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By Brian Liddy on

Hidden in plain sight: Backdrops and drapery in photography

Backdrops and drapery have been used for as long as photographers have been taking photographs, but one of the strangest uses was by Lewis Carroll in 1865.

I love the way Chris Harrison used backdrops and drapery to dramatic effect in his exhibition Copper Horses. He used a sheet of canvas to hide parts of the machine he was photographing which he didn’t want us to see. That way he broke the machine down to fragments.

From Copper Horses, National Media Museum, Bradford © Chris Harrison
From Copper Horses © Chris Harrison

The result is a complex visual metaphor for his thoughts and feelings about his relationship with his father and the many people who work hard to make ends meet in British industry.

From Copper Horses, National Media Museum, Bradford © Chris Harrison
From Copper Horses © Chris Harrison

As devices, backdrops and drapery have been used for as long as photographers have been taking photographs, as a fine bit of drapery gives an artistic air to the image.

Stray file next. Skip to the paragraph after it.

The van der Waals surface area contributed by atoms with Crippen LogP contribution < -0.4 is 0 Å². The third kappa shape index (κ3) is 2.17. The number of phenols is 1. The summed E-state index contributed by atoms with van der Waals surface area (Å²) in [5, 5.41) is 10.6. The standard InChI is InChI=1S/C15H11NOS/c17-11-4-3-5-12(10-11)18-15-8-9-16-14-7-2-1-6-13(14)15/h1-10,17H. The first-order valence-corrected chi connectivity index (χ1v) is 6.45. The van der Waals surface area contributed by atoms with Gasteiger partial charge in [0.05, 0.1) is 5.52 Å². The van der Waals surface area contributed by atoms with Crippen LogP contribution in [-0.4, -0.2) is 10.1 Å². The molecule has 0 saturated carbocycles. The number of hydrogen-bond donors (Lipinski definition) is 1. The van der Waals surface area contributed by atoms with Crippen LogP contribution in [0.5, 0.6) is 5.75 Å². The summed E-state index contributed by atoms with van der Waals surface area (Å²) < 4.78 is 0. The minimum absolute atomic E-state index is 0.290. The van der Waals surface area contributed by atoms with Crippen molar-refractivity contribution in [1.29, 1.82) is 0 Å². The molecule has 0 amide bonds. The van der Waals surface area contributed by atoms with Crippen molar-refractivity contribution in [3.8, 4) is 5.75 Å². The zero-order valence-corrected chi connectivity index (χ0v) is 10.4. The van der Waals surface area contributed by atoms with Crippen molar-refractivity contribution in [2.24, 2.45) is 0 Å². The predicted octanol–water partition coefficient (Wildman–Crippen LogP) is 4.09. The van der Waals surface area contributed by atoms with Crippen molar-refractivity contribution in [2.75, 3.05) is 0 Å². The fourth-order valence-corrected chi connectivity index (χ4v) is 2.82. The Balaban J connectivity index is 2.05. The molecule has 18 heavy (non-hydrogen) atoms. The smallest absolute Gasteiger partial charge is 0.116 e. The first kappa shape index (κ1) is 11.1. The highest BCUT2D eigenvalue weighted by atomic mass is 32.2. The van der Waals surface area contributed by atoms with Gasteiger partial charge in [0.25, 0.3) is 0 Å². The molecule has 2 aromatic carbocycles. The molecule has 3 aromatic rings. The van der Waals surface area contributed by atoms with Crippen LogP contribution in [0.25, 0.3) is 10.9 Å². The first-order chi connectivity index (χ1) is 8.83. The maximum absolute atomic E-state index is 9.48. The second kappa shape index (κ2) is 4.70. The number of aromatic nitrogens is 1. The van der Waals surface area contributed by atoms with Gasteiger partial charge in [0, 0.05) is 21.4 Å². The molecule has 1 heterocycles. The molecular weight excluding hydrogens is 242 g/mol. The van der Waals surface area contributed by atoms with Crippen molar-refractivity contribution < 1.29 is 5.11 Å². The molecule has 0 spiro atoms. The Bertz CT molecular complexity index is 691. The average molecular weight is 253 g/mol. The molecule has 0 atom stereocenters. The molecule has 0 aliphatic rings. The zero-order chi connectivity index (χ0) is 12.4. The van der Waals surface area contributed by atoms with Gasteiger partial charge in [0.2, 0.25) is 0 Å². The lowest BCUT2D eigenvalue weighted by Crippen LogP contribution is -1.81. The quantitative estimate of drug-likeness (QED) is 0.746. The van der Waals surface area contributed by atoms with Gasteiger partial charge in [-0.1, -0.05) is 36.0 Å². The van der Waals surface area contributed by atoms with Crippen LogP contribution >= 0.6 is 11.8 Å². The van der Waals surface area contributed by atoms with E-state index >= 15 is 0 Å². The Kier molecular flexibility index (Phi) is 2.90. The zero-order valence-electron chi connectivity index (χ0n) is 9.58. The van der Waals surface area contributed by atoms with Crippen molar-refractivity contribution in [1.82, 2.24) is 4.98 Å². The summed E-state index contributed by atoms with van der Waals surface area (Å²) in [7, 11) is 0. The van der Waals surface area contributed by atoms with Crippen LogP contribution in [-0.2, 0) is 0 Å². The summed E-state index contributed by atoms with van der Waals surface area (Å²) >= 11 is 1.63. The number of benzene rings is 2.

19th century studio portrait photographers used painted canvas backdrops to mimic parlour settings in two dimensions, while a plain, austere backdrop focused attention on the sitter.

When used properly we shouldn’t be conscious a backdrop is in use, but sometimes they pique my interest. What’s behind the backdrop? Something the photographer didn’t want me to see? Whatever it is, I want to see it.

From Copper Horses, National Media Museum, Bradford © Chris Harrison
From Copper Horses © Chris Harrison

There are hosts of photographs in our collection with backdrops and drapery, but one of the strangest uses was by Charles Lutwidge Dodgson (1832–1898).

Better known as the author Lewis Carroll, he took these photographs of the Wilson Todd children at Croft Rectory (North Yorkshire) in September 1865.

Elizabeth (Lizzie) Wilson Todd, September 1865, Charles Lutwidge Dodgson © National Media Museum, Bradford / SSPL. Creative Commons BY-NC-SA